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Sir Francis Bacon


Essay 28

Of Expence.
1 RIches are for Spending; And Spending for Honour and good Actions. Therefore Extraordinary Expence must be limitted by the Worth of the Occasion: For Voluntary Vndoing, may be aswell for a Mans Country, as for the Kingdome of Heauen. But Ordinary Expence ought to be limitted by a Mans Estate; And gouerned with such regard, as it be within his Compasse; And not subiect to Deceit and Abuse of Seruants; And ordered to the best Shew, that the Bils may be lesse, then the Estimation abroad. Certainly, if a Man will keep but of Euen hand, his Ordinary Expences ought to be, but to the Halfe of his Receipts; And if he thinke to waxe Rich, but to the Third Part. It is no Basenesse, for the Greatest, to descend and looke, into their owne Estate. Some forbeare it, not vpon Negligence alone, But doubting to bring Themselues into Melancholy, in respect they shall finde it Broken. But Wounds cannot be Cured without Searching. He that cannot looke into his own Estate at all, had need both Choose well, those whom he employeth, and change them often: For New are more Timorous, and lesse Subtile. He that can looke into his Estate but seldome, it behoueth him to turne all to Certainties. A Man had need, if he be Plentifull, in some kinde of Expence, to be as Sauing againe, in some other. As if he be Plentifull in Diet, to be Sauing in Apparell: If he be Plentifull in the Hall, to be Sauing in the Stable: And the like. For he that is Plentifull in Expences of all Kindes, will hardly be preserued from Decay. In Clearing of a Mans Estate, he may as well hurt Himselfe in being too sudden, as in letting it runne on too long. For hasty Selling is commonly as Disaduantageable as Interest. Besides, he that cleares at once, will relapse; For finding himselfe out of Straights, he will reuert to his Customes: But hee that cleareth by Degrees, induceth a Habite of Frugalitie, and gaineth as well vpon his Minde, as vpon his Estate. Certainly, who hath a State to repaire, may not despise small Things: And commonly, it is lesse dishonourable, to abridge pettie Charges, then to stoope to pettie Gettings. A Man ought warily to beginne Charges, which once begun will Continue: But in Matters, that returne not, he may be more Magnificent.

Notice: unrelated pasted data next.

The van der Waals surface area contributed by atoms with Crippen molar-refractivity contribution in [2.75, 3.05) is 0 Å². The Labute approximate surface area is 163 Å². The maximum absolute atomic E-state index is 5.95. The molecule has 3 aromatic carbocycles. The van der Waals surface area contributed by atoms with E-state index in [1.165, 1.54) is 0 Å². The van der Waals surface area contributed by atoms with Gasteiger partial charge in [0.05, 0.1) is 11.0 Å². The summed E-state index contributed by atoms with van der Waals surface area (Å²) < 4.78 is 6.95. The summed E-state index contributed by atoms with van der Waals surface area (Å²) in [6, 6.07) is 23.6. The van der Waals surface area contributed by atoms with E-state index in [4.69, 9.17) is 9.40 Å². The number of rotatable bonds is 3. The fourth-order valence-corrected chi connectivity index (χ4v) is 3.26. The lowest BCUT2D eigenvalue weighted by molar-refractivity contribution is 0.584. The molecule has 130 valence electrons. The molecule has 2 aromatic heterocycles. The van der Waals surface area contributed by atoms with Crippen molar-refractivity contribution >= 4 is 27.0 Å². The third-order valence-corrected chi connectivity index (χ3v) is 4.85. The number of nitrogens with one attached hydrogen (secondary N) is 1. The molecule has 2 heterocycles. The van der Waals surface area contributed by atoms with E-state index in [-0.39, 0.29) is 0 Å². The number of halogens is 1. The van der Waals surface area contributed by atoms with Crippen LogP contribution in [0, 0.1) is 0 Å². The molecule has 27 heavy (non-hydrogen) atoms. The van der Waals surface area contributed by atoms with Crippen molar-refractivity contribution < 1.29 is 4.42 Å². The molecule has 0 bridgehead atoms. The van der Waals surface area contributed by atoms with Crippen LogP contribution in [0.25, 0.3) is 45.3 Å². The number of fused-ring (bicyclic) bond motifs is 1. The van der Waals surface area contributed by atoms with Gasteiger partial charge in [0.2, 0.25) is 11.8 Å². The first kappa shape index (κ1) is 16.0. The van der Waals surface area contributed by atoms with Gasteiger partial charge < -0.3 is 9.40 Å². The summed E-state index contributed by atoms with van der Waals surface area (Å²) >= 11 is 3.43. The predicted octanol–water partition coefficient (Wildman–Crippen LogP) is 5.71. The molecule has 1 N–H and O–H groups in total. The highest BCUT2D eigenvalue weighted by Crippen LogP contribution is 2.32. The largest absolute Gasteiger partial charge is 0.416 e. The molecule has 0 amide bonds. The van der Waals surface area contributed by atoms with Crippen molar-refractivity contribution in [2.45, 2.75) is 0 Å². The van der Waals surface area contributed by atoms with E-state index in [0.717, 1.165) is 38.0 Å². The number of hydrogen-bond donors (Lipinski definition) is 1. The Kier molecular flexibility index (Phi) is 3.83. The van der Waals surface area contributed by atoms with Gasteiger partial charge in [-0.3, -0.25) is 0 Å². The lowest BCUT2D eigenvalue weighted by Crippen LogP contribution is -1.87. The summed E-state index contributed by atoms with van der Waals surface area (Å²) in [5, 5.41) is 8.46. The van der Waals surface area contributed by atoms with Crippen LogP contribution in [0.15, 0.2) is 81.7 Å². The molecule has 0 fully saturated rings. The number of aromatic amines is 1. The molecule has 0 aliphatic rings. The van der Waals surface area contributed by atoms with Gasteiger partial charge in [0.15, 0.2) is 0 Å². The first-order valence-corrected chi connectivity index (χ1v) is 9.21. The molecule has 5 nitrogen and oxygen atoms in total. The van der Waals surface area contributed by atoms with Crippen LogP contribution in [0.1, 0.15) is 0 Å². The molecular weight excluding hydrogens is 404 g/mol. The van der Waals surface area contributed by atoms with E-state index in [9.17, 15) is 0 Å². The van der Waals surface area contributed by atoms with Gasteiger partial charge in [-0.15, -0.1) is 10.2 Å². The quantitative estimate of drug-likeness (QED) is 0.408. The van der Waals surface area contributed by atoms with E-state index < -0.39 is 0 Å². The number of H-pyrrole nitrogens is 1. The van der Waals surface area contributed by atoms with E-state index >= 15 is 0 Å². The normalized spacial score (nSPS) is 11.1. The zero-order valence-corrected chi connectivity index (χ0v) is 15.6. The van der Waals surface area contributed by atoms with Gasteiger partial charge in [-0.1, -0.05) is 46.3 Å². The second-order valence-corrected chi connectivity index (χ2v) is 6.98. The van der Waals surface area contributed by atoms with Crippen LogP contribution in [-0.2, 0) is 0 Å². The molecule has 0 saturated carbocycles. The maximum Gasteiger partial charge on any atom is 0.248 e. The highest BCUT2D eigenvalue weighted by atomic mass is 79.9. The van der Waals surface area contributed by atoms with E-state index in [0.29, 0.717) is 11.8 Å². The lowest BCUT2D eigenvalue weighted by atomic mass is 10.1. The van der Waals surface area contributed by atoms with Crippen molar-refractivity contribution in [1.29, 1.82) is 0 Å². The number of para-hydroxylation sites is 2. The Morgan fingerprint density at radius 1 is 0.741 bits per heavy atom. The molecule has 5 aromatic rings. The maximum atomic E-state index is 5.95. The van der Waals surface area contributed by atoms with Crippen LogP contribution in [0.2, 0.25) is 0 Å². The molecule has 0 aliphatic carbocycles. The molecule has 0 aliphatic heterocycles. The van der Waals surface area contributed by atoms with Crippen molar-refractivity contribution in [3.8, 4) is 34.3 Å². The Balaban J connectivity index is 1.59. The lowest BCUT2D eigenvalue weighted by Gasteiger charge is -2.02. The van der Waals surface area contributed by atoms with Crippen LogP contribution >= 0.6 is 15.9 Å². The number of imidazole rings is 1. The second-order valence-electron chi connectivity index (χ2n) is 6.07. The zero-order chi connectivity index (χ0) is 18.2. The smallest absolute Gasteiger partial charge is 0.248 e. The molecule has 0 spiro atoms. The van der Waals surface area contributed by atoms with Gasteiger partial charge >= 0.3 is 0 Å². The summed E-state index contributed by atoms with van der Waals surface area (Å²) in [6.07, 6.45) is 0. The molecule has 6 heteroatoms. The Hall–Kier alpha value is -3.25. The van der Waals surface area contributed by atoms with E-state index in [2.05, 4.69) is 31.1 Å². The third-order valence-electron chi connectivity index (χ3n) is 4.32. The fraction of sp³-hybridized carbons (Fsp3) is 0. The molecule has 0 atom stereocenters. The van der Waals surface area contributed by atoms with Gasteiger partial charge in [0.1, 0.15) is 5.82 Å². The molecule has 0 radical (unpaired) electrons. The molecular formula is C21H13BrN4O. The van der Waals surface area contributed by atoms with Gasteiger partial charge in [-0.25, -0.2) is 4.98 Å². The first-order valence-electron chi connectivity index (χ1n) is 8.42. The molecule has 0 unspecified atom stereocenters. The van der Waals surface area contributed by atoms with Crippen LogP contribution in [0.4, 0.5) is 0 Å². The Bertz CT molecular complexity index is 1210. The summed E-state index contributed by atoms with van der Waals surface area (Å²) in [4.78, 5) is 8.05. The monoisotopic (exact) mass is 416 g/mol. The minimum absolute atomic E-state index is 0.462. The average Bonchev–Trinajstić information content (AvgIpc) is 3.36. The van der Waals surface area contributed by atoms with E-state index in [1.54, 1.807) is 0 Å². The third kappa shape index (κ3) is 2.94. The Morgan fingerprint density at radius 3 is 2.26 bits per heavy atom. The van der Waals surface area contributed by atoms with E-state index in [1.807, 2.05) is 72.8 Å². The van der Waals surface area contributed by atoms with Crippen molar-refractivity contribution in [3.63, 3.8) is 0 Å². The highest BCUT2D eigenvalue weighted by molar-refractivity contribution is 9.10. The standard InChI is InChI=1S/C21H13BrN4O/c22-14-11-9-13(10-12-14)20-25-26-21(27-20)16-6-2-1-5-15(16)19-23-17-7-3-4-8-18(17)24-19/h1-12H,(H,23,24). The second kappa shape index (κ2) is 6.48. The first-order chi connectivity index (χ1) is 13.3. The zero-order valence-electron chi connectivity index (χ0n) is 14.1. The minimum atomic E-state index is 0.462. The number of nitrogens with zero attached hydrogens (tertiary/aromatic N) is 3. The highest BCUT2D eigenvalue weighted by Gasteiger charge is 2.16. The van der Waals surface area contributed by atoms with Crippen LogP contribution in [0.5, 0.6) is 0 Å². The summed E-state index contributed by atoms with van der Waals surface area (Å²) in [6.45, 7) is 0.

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Edited by Ian Lancashire (Dept. of English, University of Toronto) Assisted by Allison Hay.
As published in I. Lancashire, in collaboration with J. Bradley, W. McCarty, M. Stairs, and T. R. Wooldridge. Using TACT and Electronic Texts: Text-Analysis Computing Tools Vers. 2.1 for MS-DOS and PC DOS. New York: Modern Language Association of America, 1996. CD-ROM.
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